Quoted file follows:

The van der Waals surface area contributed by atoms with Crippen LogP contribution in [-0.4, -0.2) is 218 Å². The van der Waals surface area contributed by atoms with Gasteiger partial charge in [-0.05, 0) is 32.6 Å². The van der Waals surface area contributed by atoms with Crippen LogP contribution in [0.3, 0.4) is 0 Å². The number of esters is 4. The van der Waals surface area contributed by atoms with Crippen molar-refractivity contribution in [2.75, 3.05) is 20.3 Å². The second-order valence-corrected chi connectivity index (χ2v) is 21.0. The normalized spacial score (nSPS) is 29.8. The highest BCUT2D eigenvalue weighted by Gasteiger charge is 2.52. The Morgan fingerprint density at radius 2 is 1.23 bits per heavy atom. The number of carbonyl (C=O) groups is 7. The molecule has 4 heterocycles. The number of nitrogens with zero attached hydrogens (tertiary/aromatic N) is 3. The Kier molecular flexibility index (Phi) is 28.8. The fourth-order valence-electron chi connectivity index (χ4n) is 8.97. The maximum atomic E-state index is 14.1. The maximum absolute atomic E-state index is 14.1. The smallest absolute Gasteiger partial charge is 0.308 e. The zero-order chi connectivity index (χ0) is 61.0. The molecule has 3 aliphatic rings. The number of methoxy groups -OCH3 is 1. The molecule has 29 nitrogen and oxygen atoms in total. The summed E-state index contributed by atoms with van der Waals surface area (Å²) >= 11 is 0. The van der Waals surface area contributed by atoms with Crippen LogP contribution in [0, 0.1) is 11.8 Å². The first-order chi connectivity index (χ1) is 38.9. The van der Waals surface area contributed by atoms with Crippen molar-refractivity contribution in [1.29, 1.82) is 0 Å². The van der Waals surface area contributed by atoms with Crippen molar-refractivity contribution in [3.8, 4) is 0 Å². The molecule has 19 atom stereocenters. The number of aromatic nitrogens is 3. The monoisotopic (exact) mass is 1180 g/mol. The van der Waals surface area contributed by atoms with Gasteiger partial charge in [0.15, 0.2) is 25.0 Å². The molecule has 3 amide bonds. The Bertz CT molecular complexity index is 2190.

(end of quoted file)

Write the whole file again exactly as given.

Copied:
The van der Waals surface area contributed by atoms with Crippen LogP contribution in [-0.4, -0.2) is 218 Å². The van der Waals surface area contributed by atoms with Gasteiger partial charge in [-0.05, 0) is 32.6 Å². The van der Waals surface area contributed by atoms with Crippen LogP contribution in [0.3, 0.4) is 0 Å². The number of esters is 4. The van der Waals surface area contributed by atoms with Crippen molar-refractivity contribution in [2.75, 3.05) is 20.3 Å². The second-order valence-corrected chi connectivity index (χ2v) is 21.0. The normalized spacial score (nSPS) is 29.8. The highest BCUT2D eigenvalue weighted by Gasteiger charge is 2.52. The Morgan fingerprint density at radius 2 is 1.23 bits per heavy atom. The number of carbonyl (C=O) groups is 7. The molecule has 4 heterocycles. The number of nitrogens with zero attached hydrogens (tertiary/aromatic N) is 3. The Kier molecular flexibility index (Phi) is 28.8. The fourth-order valence-electron chi connectivity index (χ4n) is 8.97. The maximum atomic E-state index is 14.1. The maximum absolute atomic E-state index is 14.1. The smallest absolute Gasteiger partial charge is 0.308 e. The zero-order chi connectivity index (χ0) is 61.0. The molecule has 3 aliphatic rings. The number of methoxy groups -OCH3 is 1. The molecule has 29 nitrogen and oxygen atoms in total. The summed E-state index contributed by atoms with van der Waals surface area (Å²) >= 11 is 0. The van der Waals surface area contributed by atoms with Crippen LogP contribution in [0, 0.1) is 11.8 Å². The first-order chi connectivity index (χ1) is 38.9. The van der Waals surface area contributed by atoms with Crippen molar-refractivity contribution in [1.29, 1.82) is 0 Å². The van der Waals surface area contributed by atoms with Crippen molar-refractivity contribution in [3.8, 4) is 0 Å². The molecule has 19 atom stereocenters. The number of aromatic nitrogens is 3. The monoisotopic (exact) mass is 1180 g/mol. The van der Waals surface area contributed by atoms with Gasteiger partial charge in [0.15, 0.2) is 25.0 Å². The molecule has 3 amide bonds. The Bertz CT molecular complexity index is 2190.